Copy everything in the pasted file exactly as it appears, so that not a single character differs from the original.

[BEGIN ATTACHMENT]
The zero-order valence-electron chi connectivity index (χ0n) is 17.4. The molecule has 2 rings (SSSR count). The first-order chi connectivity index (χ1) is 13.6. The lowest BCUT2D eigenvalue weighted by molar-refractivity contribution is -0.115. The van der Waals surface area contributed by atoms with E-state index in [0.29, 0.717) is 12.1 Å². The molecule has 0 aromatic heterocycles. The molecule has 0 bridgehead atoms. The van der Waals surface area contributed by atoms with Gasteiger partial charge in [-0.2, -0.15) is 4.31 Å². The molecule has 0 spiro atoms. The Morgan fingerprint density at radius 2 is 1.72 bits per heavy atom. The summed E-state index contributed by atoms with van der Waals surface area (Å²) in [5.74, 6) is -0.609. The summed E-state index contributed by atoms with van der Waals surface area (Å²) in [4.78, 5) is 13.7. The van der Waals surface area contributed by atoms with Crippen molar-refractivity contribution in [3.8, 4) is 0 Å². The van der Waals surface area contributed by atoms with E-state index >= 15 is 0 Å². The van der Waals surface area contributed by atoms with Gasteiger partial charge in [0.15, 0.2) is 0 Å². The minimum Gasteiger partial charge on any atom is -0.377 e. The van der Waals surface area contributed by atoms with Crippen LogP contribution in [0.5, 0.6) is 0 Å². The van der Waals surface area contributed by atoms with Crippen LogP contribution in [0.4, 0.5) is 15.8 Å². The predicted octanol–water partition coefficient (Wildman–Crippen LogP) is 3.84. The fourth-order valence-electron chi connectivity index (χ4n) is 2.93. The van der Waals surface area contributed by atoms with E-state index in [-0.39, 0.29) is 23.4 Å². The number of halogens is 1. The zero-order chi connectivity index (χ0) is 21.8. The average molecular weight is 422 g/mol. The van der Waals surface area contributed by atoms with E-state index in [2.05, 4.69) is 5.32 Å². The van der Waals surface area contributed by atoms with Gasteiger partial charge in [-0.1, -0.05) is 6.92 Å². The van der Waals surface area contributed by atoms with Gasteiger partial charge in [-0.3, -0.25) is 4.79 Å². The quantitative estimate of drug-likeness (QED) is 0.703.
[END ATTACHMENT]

The zero-order valence-electron chi connectivity index (χ0n) is 17.4. The molecule has 2 rings (SSSR count). The first-order chi connectivity index (χ1) is 13.6. The lowest BCUT2D eigenvalue weighted by molar-refractivity contribution is -0.115. The van der Waals surface area contributed by atoms with E-state index in [0.29, 0.717) is 12.1 Å². The molecule has 0 aromatic heterocycles. The molecule has 0 bridgehead atoms. The van der Waals surface area contributed by atoms with Gasteiger partial charge in [-0.2, -0.15) is 4.31 Å². The molecule has 0 spiro atoms. The Morgan fingerprint density at radius 2 is 1.72 bits per heavy atom. The summed E-state index contributed by atoms with van der Waals surface area (Å²) in [5.74, 6) is -0.609. The summed E-state index contributed by atoms with van der Waals surface area (Å²) in [4.78, 5) is 13.7. The van der Waals surface area contributed by atoms with Crippen molar-refractivity contribution in [3.8, 4) is 0 Å². The van der Waals surface area contributed by atoms with E-state index >= 15 is 0 Å². The van der Waals surface area contributed by atoms with Gasteiger partial charge in [0.15, 0.2) is 0 Å². The minimum Gasteiger partial charge on any atom is -0.377 e. The van der Waals surface area contributed by atoms with Crippen LogP contribution in [0.5, 0.6) is 0 Å². The van der Waals surface area contributed by atoms with Crippen LogP contribution in [0.4, 0.5) is 15.8 Å². The predicted octanol–water partition coefficient (Wildman–Crippen LogP) is 3.84. The fourth-order valence-electron chi connectivity index (χ4n) is 2.93. The van der Waals surface area contributed by atoms with E-state index in [-0.39, 0.29) is 23.4 Å². The number of halogens is 1. The zero-order chi connectivity index (χ0) is 21.8. The average molecular weight is 422 g/mol. The van der Waals surface area contributed by atoms with E-state index in [2.05, 4.69) is 5.32 Å². The van der Waals surface area contributed by atoms with Gasteiger partial charge in [-0.1, -0.05) is 6.92 Å². The van der Waals surface area contributed by atoms with Gasteiger partial charge in [-0.3, -0.25) is 4.79 Å². The quantitative estimate of drug-likeness (QED) is 0.703.